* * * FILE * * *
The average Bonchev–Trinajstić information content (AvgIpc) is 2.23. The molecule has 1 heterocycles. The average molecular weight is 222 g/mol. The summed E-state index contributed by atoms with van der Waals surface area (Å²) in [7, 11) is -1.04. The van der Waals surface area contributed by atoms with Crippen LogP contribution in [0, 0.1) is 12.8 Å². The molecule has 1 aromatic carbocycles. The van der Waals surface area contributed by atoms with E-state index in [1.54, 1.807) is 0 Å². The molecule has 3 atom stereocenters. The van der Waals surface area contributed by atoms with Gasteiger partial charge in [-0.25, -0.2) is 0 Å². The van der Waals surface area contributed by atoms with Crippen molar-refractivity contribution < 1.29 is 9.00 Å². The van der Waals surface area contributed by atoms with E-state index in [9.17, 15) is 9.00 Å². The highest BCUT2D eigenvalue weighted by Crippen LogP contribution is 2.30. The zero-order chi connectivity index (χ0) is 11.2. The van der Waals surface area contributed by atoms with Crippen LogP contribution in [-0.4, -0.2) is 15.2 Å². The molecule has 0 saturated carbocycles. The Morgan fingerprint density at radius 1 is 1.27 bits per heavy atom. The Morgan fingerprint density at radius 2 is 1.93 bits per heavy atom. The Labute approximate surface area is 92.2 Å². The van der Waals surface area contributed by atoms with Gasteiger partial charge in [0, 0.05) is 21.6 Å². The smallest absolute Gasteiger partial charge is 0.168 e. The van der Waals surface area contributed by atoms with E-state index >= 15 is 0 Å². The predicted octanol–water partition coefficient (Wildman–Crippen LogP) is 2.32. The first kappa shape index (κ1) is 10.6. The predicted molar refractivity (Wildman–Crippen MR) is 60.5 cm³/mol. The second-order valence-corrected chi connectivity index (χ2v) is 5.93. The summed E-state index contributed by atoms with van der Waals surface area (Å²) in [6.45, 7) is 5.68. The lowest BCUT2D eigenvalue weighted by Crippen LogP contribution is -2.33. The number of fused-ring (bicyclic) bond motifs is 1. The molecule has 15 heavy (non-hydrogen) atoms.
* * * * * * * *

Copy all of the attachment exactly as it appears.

The average Bonchev–Trinajstić information content (AvgIpc) is 2.23. The molecule has 1 heterocycles. The average molecular weight is 222 g/mol. The summed E-state index contributed by atoms with van der Waals surface area (Å²) in [7, 11) is -1.04. The van der Waals surface area contributed by atoms with Crippen LogP contribution in [0, 0.1) is 12.8 Å². The molecule has 1 aromatic carbocycles. The van der Waals surface area contributed by atoms with E-state index in [1.54, 1.807) is 0 Å². The molecule has 3 atom stereocenters. The van der Waals surface area contributed by atoms with Gasteiger partial charge in [-0.25, -0.2) is 0 Å². The van der Waals surface area contributed by atoms with Crippen molar-refractivity contribution < 1.29 is 9.00 Å². The van der Waals surface area contributed by atoms with E-state index in [9.17, 15) is 9.00 Å². The highest BCUT2D eigenvalue weighted by Crippen LogP contribution is 2.30. The zero-order chi connectivity index (χ0) is 11.2. The van der Waals surface area contributed by atoms with Crippen LogP contribution in [-0.4, -0.2) is 15.2 Å². The molecule has 0 saturated carbocycles. The Morgan fingerprint density at radius 1 is 1.27 bits per heavy atom. The Morgan fingerprint density at radius 2 is 1.93 bits per heavy atom. The Labute approximate surface area is 92.2 Å². The van der Waals surface area contributed by atoms with Gasteiger partial charge in [0, 0.05) is 21.6 Å². The smallest absolute Gasteiger partial charge is 0.168 e. The van der Waals surface area contributed by atoms with E-state index >= 15 is 0 Å². The predicted octanol–water partition coefficient (Wildman–Crippen LogP) is 2.32. The first kappa shape index (κ1) is 10.6. The predicted molar refractivity (Wildman–Crippen MR) is 60.5 cm³/mol. The second-order valence-corrected chi connectivity index (χ2v) is 5.93. The summed E-state index contributed by atoms with van der Waals surface area (Å²) in [6.45, 7) is 5.68. The lowest BCUT2D eigenvalue weighted by Crippen LogP contribution is -2.33. The number of fused-ring (bicyclic) bond motifs is 1. The molecule has 15 heavy (non-hydrogen) atoms.